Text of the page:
Fastly down: What is the company at the centre of global internet outage – and how could a CDN break the web

Andrew Griffin
Tuesday 08 June 2021 16:39
The internet has gone down. Here's why.

A vast internet outage, breaking much of the internet, seems to be the result of problems at just once company.

It quickly echoed out from there, taking down just about every big website: Twitch, Reddit, Amazonm the New York Times, The Independent and many more were affected by the problems.

But they all appear to have stemmed from issues at Fastly, a cloud computing company that helps run the internet.

Follow live: Reddit, Amazon and UK government websites down

Such companies – like other internet service providers, cloud computing platforms and web infrastructure firms – are mostly invisible, even to the people who use them for much of their day. Like other infrastructure, they are mostly ignored when they are working correctly.

But as soon as they do break, they can become very visible indeed. And that is what happened to Fastly, when the issues started to spread.

It said in an update that the problem was with its CDN, or content delivery network, service. That is a set of servers, spread all around the world, that host copies of popular websites so that they can be shown to customers more easily.

It is intended to ensure that somebody in India looking to visit Reddit, for instance, does not have to ask for all of the posts and images from a server in San Francisco. Instead, there will be a copy stored for them more locally, which can be delivered more quickly.

But that means that any problems with that CDN service can immediately take those websites offline. If there is something wrongly setup, or an error in the technology that powers it, the computers will be shown errors rather than the website.

And that is what happened on Tuesday morning UK time, when users around the world asked their computers to show them those website and instead saw errors indicating that the website had broken.

The issue at the heart of such outages can be relatively small, even if they are immediately amplified to take over the whole world.

Last year, for instance, another internet infrastructure provider called Cloudflare was also hit by significant problems, during which its traffic dropped 50 per cent and many websites were knocked offline. It explained later that the issue was caused when engineers sent some network traffic to another router in an attempt to stop congestion – but it caused an error that sent all of the data to that Atlanta router, overwhelming it and bringing the system down.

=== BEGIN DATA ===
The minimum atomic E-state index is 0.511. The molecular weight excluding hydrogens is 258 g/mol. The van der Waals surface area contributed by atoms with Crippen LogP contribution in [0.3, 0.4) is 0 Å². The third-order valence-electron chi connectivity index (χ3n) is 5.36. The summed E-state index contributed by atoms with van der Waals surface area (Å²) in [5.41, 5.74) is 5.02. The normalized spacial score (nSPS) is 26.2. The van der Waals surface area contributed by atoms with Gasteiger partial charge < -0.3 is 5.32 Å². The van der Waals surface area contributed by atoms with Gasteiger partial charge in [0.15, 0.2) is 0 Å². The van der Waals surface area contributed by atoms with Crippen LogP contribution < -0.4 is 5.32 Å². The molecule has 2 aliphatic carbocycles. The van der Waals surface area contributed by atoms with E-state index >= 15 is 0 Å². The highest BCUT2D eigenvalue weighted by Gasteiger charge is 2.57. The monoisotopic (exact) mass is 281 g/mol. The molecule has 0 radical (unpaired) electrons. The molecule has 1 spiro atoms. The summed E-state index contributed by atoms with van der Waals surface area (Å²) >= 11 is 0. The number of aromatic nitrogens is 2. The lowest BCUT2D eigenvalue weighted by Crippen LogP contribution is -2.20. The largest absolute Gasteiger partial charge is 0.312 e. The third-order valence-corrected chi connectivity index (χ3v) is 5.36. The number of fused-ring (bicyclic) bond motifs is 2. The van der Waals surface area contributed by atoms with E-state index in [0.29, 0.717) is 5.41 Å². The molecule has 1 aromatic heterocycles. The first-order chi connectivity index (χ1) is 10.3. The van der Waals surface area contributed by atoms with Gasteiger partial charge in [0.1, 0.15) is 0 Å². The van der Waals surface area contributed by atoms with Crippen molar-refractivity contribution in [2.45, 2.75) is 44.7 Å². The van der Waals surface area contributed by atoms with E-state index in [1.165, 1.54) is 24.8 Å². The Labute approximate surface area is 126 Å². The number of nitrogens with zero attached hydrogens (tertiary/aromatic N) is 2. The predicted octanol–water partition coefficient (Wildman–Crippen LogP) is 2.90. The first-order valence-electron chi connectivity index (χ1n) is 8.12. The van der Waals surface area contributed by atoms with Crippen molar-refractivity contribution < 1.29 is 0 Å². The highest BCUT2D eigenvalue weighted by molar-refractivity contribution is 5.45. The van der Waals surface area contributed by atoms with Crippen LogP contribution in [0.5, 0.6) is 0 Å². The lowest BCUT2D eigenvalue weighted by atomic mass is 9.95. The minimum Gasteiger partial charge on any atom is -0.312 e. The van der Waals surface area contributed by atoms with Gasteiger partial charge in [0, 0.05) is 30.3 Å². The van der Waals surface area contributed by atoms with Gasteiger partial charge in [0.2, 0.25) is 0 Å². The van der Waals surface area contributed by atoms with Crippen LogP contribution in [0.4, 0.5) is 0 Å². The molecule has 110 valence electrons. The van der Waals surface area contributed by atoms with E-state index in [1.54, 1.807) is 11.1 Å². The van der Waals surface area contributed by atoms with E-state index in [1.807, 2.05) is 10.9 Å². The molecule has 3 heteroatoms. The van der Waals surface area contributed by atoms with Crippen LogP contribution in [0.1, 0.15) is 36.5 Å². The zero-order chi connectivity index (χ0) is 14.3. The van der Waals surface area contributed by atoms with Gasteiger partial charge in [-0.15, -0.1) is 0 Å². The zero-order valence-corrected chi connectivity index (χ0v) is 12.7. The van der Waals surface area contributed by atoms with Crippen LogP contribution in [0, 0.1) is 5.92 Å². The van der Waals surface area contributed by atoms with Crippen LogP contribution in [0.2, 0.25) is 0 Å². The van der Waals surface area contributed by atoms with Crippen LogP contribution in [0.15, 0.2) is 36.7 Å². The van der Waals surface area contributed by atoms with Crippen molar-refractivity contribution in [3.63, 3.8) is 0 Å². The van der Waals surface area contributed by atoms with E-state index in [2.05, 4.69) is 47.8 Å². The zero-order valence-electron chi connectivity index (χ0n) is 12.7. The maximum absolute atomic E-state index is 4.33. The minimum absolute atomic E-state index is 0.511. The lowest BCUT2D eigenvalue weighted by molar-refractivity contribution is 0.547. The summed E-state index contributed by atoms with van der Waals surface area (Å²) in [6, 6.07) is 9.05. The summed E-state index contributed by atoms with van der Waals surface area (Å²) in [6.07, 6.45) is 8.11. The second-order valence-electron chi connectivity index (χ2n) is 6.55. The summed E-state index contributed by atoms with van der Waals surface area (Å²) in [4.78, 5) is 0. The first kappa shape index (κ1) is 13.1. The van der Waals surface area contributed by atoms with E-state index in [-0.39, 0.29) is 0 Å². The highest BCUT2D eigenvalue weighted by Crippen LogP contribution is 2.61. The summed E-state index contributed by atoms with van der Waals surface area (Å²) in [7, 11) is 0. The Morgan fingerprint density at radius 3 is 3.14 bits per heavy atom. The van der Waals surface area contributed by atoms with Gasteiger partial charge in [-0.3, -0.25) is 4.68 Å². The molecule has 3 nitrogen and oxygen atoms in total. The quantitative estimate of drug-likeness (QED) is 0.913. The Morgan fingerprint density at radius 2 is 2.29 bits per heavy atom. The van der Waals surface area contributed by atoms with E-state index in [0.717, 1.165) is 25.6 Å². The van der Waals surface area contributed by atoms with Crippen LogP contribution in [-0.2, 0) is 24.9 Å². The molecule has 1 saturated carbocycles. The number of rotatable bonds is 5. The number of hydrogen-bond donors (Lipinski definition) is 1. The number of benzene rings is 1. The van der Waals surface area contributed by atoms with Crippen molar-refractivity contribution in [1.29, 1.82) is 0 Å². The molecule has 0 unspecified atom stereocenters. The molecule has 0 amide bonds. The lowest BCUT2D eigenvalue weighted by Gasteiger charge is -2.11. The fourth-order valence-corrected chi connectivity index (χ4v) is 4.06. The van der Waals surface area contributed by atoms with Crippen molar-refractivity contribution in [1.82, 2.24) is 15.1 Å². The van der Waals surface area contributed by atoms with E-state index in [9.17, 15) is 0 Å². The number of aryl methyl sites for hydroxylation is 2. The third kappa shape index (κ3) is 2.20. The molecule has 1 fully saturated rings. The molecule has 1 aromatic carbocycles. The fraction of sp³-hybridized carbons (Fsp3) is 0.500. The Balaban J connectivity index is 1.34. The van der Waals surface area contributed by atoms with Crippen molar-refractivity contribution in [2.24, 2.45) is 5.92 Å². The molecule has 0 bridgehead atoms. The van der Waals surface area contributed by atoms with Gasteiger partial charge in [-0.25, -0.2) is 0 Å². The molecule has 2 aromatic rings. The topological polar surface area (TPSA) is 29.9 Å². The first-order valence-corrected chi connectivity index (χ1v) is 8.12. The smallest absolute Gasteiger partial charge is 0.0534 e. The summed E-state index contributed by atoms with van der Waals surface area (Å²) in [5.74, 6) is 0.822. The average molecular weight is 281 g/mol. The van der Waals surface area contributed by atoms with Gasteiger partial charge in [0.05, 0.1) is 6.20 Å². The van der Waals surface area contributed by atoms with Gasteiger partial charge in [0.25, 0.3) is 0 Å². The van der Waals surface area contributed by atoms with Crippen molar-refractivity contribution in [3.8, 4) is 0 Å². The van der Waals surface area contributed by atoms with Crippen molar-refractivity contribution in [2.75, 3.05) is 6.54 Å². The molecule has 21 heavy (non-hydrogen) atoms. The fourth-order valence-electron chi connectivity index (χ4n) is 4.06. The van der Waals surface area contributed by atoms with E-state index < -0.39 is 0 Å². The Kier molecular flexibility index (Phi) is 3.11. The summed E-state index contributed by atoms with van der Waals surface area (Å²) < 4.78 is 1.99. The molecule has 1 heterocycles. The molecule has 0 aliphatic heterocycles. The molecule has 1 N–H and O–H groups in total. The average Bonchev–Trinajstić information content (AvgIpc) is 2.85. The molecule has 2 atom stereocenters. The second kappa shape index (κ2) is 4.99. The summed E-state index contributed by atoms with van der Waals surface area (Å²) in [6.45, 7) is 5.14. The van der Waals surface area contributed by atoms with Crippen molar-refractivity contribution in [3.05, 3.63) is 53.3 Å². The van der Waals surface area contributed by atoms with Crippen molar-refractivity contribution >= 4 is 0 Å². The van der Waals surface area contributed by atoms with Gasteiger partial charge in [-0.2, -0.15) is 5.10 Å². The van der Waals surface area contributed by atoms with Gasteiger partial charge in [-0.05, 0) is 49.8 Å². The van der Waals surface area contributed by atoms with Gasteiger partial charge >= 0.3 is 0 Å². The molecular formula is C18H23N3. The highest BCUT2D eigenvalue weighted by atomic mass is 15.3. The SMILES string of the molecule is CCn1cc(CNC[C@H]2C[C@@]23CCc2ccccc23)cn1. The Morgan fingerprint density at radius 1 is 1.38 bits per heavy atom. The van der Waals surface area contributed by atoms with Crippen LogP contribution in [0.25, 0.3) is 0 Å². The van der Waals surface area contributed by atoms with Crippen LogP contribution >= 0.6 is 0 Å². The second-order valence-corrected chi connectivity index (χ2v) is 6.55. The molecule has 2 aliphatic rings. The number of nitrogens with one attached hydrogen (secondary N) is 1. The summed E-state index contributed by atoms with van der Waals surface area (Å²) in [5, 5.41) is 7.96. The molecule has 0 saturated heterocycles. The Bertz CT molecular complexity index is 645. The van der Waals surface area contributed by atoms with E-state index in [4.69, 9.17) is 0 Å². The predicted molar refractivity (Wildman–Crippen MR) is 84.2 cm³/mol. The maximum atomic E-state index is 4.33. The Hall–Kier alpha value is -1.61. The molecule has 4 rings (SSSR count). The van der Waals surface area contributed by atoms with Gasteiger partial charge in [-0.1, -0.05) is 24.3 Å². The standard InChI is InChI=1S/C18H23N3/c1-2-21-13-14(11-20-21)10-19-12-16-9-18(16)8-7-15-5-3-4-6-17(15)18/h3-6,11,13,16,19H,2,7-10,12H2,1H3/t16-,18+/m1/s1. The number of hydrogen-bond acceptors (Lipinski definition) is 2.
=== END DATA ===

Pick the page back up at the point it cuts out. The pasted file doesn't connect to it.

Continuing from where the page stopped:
“Whether it be malicious or otherwise, this highlights the importance and significance of these vast hosting companies and what they represent,” said Jake Moore, cybersecurity specialist at ESET. “It would be difficult to point the finger at an attack at this early development stage, but it cannot be ruled out due to the impact a potential attack could have.

“These middle suppliers are an easy target should they ever be hit with the perfect attack. Multiple areas will be significantly impacted as a result of this, along with an inevitable financial hit.”

A relatively small number of companies power that infrastructure – even though they might be largely unknown – so any issues can spread quickly.

“It is remarkable that within ten minutes, one outage can send the world into chaos. This demonstrates the extent to which the move to the cloud has changed the things that companies need to protect,” said Mark Rodbert, Visiting Professor in Computer Science at the University of York and chief executive of Idax Software.

“Whether the people inside a company or a supplier have made a mistake, or malicious perpetrators outside the perimeter have created the problem, it’s so important that we create firebreaks in the system so that if one company, or even just one well connected employee is compromised, the whole system isn’t brought to its knees.”

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